Just like Tony Blair, I’m back from a lengthy absence due to external commitments just as further controversy explodes – this time over the ISIS invasion of northern Iraq. Well, actually, the controversy isn’t really about that and is, as usual, about debating the merits of the invasion of Iraq in 2003. Actually, it isn’t really a debate about that either, as the ‘illegality’, immorality and catastrophic consequences of the 2003 invasion are now firmly fixed in popular belief. So instead of a debate about what should be done to deal with events in 2014, we are faced with yet another round of public demands for a show trial followed by tearful admission of guilt for crimes against the people by a contrite Blair. It’s just so annoying for some that he seems to be unwilling to follow the script.
The problem with all this is is evident in the media expectations associated with the Chilcott inquiry. Either it will exculpate Blair, in which case it will be a ‘whitewash’, or it will reveal the ‘truth’ which of course has already been determined by the commentariat to be that Blair is a war criminal responsible for kowtowing to the most unpopular reactionary simpleton of a US President in history, and committing Britain to the greatest foreign policy disaster since Suez on the basis of self-evident lies.
This of course is precisely the course followed by commentary on the previous five (or is it six?) inquiries into the decision to invade. The fact that this represents an assumptive judgement and excludes any evidence-based examination of that judgement goes without question. But then we all prefer to have our prejudices confirmed rather than challenged.
Encouragingly, Blair’s essay on the current Iraq crisis and his appearance on the Andrew Marr show at the weekend show no sign of capitulation to the dogma of what John Rentoul accurately refers to as ‘Blair-rage’, but there is little sign of the media letting their favourite bone go. Here’s how Blair saw the same issue within the context of the media pressing for ministerial resignations in his first term:
When they have decided to go for someone, they start with the story. That story may or may not be true, but it is then embellished. If resistance is met, they just up the pressure until the frenzy is the journalists’ equivalent of the screaming abdabs. If resistance continues, they basically say: right, we will continue running this story until the person resigns.
Or, in this case, confesses their guilt and throws themself on the mercy of the braying mob. Although this would certainly satisfy a real public desire for vengeance against the villain of the received wisdom, it also means we’re denied any sensible examination of the policy options as the Pavlovian exploitation of the Iraq dogma crowds out objective debate. See the BBC’s ‘Question Time’ at any time between 2003 and now for examples. This might have been understandable ten years ago, but it is painfully self-indulgent now and leads to a policy void when dealing with current events that demand a response now.
That void might have been addressable but for Cameron’s failure to properly study the Blair handbook on political manipulation; understanding only the facile attractiveness of soundbite politics and the doomed need to de-nastify the Tories at a time of increasing Euroscepticism amongst his core constituency, he missed the necessity of preparing the ground for taking unpopular and hard decisions, such as that over the use of force in national interest. Hence his Libyan intervention policy, opting for low-risk air strikes for a low return in local political influence to assist the construction of a functioning Libyan state; or even more pertinently his failed approach to Parliament to approve intervention in Syria.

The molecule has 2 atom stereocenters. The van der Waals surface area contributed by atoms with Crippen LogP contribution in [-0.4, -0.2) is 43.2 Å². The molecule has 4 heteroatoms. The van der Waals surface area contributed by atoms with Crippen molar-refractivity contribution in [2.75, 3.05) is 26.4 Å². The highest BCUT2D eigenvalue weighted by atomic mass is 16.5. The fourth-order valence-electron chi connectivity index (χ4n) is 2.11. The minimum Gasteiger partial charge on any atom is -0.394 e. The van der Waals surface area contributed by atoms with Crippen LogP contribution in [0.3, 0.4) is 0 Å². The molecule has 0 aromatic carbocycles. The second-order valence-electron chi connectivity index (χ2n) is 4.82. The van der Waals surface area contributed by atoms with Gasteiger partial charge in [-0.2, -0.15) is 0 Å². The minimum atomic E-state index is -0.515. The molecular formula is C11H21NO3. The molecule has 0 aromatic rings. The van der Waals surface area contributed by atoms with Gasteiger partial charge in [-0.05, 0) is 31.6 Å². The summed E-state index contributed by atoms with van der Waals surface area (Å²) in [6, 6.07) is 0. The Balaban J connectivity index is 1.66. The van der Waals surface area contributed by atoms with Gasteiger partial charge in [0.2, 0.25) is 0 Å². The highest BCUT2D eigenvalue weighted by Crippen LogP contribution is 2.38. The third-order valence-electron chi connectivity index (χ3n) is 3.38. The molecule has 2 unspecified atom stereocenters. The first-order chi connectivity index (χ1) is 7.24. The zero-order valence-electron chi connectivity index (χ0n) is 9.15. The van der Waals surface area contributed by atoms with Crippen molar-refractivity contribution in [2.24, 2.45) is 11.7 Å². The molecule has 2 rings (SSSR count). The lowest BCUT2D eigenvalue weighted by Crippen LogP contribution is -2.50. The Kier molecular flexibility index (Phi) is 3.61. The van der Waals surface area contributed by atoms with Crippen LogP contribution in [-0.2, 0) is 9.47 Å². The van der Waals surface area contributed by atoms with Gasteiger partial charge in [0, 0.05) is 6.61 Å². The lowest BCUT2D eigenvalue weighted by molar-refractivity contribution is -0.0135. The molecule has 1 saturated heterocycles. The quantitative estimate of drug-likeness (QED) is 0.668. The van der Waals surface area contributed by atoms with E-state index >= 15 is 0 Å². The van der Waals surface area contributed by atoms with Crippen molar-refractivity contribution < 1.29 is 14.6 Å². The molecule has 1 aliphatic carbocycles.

And that’s the key issue for us now. The ISIS invasion of Iraq is a product of Syrian non-intervention, a non-intervention which ignored the successful results of Anglo-American intervention on behalf of the Kurds in 1991 in favour of an erroneous received wisdom about 2003. ISIS have certainly been able to capitalise on Sunni alienation from an Iraqi government dominated by Shia sectarianism in a post-Saddam Iraq. But that sectarianism is a failure of democratically elected Iraqi politicians pandering to Shia majoritarianism, and not a failure of western agency since the US withdrawal in 2011. Meanwhile, as Blair points out, Assad continues to give us an objective lesson in what happens after the Arab spring meets a B’aathist dictator whom the west flinches from deposing.
On that subject, has abybody seen the Syrian Body Count website to quantify the cost of our policy there? Or doesn’t that meet the criteria required for us to feel good about our non-interventionism in the same manner as the Iraq Body Count website relentlessly and justifiably quantified the cost of intervention in Iraq?
I don’t have any problem acknowledging that the Anglo-American invasion of Iraq (or more correctly, post-invasion policy) inflamed ethnic and sectarian conflict within Iraq to near-catastrophic levels; I do wish the peddlers of the received wisdom could reciprocate by acknowledging the similar consequences of non-intervention in Iraq under Saddam and now in Syria. Finally accepting that there is no ‘smoking gun’ to prove their favourite thesis of Blairite mendacity would also be helpful when confronting events unfolding seven years after Blair’s departure from No.10 Downing street. Endless re-runs of the hysteria surrounding the failure of the Hutton inquiry and every inquiry since to confirm their prejudices just doesn’t cut it.